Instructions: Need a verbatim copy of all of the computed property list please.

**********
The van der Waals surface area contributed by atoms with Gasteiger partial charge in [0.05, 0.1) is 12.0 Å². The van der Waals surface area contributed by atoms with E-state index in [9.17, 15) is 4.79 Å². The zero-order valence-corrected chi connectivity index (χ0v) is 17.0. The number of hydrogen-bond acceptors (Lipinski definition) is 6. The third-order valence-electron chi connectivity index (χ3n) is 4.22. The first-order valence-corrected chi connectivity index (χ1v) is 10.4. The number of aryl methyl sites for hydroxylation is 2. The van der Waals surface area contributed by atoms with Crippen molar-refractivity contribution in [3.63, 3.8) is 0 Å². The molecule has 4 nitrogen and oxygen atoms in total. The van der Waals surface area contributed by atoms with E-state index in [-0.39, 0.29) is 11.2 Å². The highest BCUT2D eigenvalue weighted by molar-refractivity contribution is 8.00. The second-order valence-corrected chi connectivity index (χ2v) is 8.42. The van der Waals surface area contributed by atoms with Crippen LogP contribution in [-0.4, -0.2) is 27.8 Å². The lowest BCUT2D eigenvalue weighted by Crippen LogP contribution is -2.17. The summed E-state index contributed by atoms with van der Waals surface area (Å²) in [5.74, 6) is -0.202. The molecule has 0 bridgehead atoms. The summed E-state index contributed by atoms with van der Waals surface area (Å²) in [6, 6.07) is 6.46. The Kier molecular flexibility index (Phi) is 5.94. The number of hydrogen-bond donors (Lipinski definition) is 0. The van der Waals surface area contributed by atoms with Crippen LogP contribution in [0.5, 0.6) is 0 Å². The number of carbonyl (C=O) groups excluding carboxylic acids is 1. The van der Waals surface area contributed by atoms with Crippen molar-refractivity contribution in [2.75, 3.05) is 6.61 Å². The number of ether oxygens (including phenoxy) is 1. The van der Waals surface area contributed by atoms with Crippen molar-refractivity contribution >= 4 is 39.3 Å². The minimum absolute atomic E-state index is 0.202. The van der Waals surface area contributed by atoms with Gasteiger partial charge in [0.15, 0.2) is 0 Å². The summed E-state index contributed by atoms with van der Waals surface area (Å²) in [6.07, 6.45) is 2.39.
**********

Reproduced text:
The van der Waals surface area contributed by atoms with Gasteiger partial charge in [0.05, 0.1) is 12.0 Å². The van der Waals surface area contributed by atoms with E-state index in [9.17, 15) is 4.79 Å². The zero-order valence-corrected chi connectivity index (χ0v) is 17.0. The number of hydrogen-bond acceptors (Lipinski definition) is 6. The third-order valence-electron chi connectivity index (χ3n) is 4.22. The first-order valence-corrected chi connectivity index (χ1v) is 10.4. The number of aryl methyl sites for hydroxylation is 2. The van der Waals surface area contributed by atoms with Crippen molar-refractivity contribution in [3.63, 3.8) is 0 Å². The molecule has 4 nitrogen and oxygen atoms in total. The van der Waals surface area contributed by atoms with E-state index in [-0.39, 0.29) is 11.2 Å². The highest BCUT2D eigenvalue weighted by molar-refractivity contribution is 8.00. The second-order valence-corrected chi connectivity index (χ2v) is 8.42. The van der Waals surface area contributed by atoms with Crippen LogP contribution in [-0.4, -0.2) is 27.8 Å². The lowest BCUT2D eigenvalue weighted by Crippen LogP contribution is -2.17. The summed E-state index contributed by atoms with van der Waals surface area (Å²) in [5.74, 6) is -0.202. The molecule has 0 bridgehead atoms. The summed E-state index contributed by atoms with van der Waals surface area (Å²) in [6, 6.07) is 6.46. The Kier molecular flexibility index (Phi) is 5.94. The number of hydrogen-bond donors (Lipinski definition) is 0. The van der Waals surface area contributed by atoms with Crippen LogP contribution in [0.5, 0.6) is 0 Å². The number of carbonyl (C=O) groups excluding carboxylic acids is 1. The van der Waals surface area contributed by atoms with Crippen molar-refractivity contribution in [2.75, 3.05) is 6.61 Å². The number of ether oxygens (including phenoxy) is 1. The van der Waals surface area contributed by atoms with Crippen molar-refractivity contribution >= 4 is 39.3 Å². The minimum absolute atomic E-state index is 0.202. The van der Waals surface area contributed by atoms with Gasteiger partial charge in [0.15, 0.2) is 0 Å². The summed E-state index contributed by atoms with van der Waals surface area (Å²) in [6.07, 6.45) is 2.39.